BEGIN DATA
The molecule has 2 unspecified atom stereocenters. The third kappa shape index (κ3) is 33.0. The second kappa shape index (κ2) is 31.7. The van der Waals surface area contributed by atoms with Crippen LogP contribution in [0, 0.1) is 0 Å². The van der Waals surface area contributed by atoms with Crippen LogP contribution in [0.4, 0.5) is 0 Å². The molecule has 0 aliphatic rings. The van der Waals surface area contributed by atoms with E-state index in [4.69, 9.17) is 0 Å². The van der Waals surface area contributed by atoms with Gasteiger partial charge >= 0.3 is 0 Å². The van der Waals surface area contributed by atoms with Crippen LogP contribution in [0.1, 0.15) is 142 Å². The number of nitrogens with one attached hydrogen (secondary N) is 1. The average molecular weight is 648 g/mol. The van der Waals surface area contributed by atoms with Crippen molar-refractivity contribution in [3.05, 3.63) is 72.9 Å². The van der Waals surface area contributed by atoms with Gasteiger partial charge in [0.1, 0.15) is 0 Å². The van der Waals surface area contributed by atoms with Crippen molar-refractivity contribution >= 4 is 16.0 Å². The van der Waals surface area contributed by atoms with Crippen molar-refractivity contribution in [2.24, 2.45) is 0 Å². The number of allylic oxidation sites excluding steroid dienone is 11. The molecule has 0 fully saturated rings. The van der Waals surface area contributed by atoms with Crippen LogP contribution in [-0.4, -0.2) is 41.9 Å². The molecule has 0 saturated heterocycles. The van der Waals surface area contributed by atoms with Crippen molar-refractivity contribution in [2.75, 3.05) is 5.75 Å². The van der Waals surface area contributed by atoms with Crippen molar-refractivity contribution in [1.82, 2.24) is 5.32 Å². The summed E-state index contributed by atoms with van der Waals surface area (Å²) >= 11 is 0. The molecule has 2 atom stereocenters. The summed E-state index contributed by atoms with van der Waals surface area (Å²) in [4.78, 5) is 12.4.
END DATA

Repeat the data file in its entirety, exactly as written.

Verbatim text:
The molecule has 2 unspecified atom stereocenters. The third kappa shape index (κ3) is 33.0. The second kappa shape index (κ2) is 31.7. The van der Waals surface area contributed by atoms with Crippen LogP contribution in [0, 0.1) is 0 Å². The van der Waals surface area contributed by atoms with Crippen LogP contribution in [0.4, 0.5) is 0 Å². The molecule has 0 aliphatic rings. The van der Waals surface area contributed by atoms with E-state index in [4.69, 9.17) is 0 Å². The van der Waals surface area contributed by atoms with Gasteiger partial charge >= 0.3 is 0 Å². The van der Waals surface area contributed by atoms with Crippen LogP contribution in [0.1, 0.15) is 142 Å². The number of nitrogens with one attached hydrogen (secondary N) is 1. The average molecular weight is 648 g/mol. The van der Waals surface area contributed by atoms with Crippen molar-refractivity contribution in [3.05, 3.63) is 72.9 Å². The van der Waals surface area contributed by atoms with Gasteiger partial charge in [0.1, 0.15) is 0 Å². The van der Waals surface area contributed by atoms with Crippen molar-refractivity contribution >= 4 is 16.0 Å². The van der Waals surface area contributed by atoms with Crippen molar-refractivity contribution in [2.24, 2.45) is 0 Å². The number of allylic oxidation sites excluding steroid dienone is 11. The molecule has 0 fully saturated rings. The van der Waals surface area contributed by atoms with Crippen LogP contribution in [-0.4, -0.2) is 41.9 Å². The molecule has 0 saturated heterocycles. The van der Waals surface area contributed by atoms with Crippen molar-refractivity contribution in [2.75, 3.05) is 5.75 Å². The van der Waals surface area contributed by atoms with Crippen molar-refractivity contribution in [1.82, 2.24) is 5.32 Å². The summed E-state index contributed by atoms with van der Waals surface area (Å²) >= 11 is 0. The molecule has 2 atom stereocenters. The summed E-state index contributed by atoms with van der Waals surface area (Å²) in [4.78, 5) is 12.4.